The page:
Once upon a time, one of us had a job teaching sugar-charged Mexican kids English. “Maestro” was the charming term they used (as in, “Maestro, Pedro won’t stop hitting me!”).
Slovenians have their own difficulties with “teacher” or “professor,” so please read these tips carefully.
1) Teacher vs. professor: In English, only university teachers are ever called professor. For generic situations “teacher” is a better expression to use. If you’re not sure, ask your instructor.
2) In e-mails, both “Dear professor X” and “Dear prof. X” are wrong. Do not abbreviate, but do capitalize “Professor” in e-mails.
In other words, capitalize “Professor,” just as you would capitalize “Mr.” or “Dr.” (for more on this, see Tip #73 at http://www2.arnes.si/~bjason/101%20Tips%20-%20BLAKE.pdf).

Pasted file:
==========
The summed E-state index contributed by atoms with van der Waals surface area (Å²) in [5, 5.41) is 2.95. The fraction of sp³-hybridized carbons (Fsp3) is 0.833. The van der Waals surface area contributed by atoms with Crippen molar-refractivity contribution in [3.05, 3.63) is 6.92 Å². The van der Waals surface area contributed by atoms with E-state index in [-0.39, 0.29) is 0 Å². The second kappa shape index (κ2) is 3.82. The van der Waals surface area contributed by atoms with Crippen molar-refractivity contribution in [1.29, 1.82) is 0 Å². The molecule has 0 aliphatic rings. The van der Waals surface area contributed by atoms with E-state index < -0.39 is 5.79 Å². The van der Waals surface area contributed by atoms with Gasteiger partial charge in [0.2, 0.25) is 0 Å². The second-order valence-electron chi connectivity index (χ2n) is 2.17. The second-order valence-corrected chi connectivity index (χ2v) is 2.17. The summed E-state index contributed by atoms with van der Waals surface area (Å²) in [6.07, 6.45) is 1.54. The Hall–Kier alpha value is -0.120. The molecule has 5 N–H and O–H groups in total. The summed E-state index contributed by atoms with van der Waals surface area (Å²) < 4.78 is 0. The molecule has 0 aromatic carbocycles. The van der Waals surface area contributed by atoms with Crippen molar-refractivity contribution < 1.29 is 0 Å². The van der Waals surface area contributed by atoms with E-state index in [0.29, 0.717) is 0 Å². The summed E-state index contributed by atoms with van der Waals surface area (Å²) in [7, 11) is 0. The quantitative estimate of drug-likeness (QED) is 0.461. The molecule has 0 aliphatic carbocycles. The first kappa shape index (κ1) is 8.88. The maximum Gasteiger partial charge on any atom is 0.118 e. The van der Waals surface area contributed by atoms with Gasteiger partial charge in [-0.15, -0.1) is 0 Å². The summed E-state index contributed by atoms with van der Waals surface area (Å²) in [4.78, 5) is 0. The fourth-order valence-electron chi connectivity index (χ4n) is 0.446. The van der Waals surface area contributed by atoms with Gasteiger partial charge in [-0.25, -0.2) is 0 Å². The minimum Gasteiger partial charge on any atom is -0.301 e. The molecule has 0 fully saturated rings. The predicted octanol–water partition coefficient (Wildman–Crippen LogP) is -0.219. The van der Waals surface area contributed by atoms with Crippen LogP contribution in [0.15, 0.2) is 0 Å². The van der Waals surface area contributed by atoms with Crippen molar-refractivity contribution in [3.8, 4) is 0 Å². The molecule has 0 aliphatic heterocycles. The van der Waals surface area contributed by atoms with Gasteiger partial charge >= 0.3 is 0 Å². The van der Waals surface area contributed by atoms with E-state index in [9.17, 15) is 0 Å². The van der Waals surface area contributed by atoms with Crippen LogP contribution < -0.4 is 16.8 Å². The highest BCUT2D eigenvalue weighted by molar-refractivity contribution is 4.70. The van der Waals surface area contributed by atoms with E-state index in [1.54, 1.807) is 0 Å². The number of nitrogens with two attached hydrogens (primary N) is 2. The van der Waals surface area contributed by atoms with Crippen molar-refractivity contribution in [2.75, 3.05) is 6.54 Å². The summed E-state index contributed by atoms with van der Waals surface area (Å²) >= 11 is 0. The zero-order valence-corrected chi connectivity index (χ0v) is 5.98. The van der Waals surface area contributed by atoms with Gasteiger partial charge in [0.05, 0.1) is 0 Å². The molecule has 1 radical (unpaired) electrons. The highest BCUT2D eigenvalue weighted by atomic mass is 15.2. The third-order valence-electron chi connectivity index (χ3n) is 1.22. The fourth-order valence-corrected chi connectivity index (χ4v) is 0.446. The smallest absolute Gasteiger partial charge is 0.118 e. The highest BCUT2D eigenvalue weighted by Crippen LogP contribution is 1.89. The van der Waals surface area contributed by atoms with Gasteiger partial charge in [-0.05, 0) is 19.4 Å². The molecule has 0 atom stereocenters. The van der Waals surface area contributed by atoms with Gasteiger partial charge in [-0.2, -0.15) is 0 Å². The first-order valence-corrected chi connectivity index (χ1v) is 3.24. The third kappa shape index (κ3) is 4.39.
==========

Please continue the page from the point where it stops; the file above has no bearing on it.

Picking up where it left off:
3) Realize, please, that “Mr. Jason” or “prof. Uroš” verges on the barbaric. At the university level this gaffe is inexcusable.
4) According to the Chicago Manual of Style, abbreviated titles before a full name are more common than only before only a last name (e.g. “Sen. Kirsten E. Gillibrand” vs. “Senator Gillibrand”). “[W]here space is tight,” the abbreviation “Prof.” “may precede a full name.” E-mails do not qualify as cramped writing quarters.
(At the risk of harping, in the last ten e-mails one of us received, only a single student managed to get the salutation right. This is a little matter that matters a great deal – if you botch the “Dear” in a scholarship or job application, rejection is almost guaranteed.)
Jason Blake and Monika Kavalir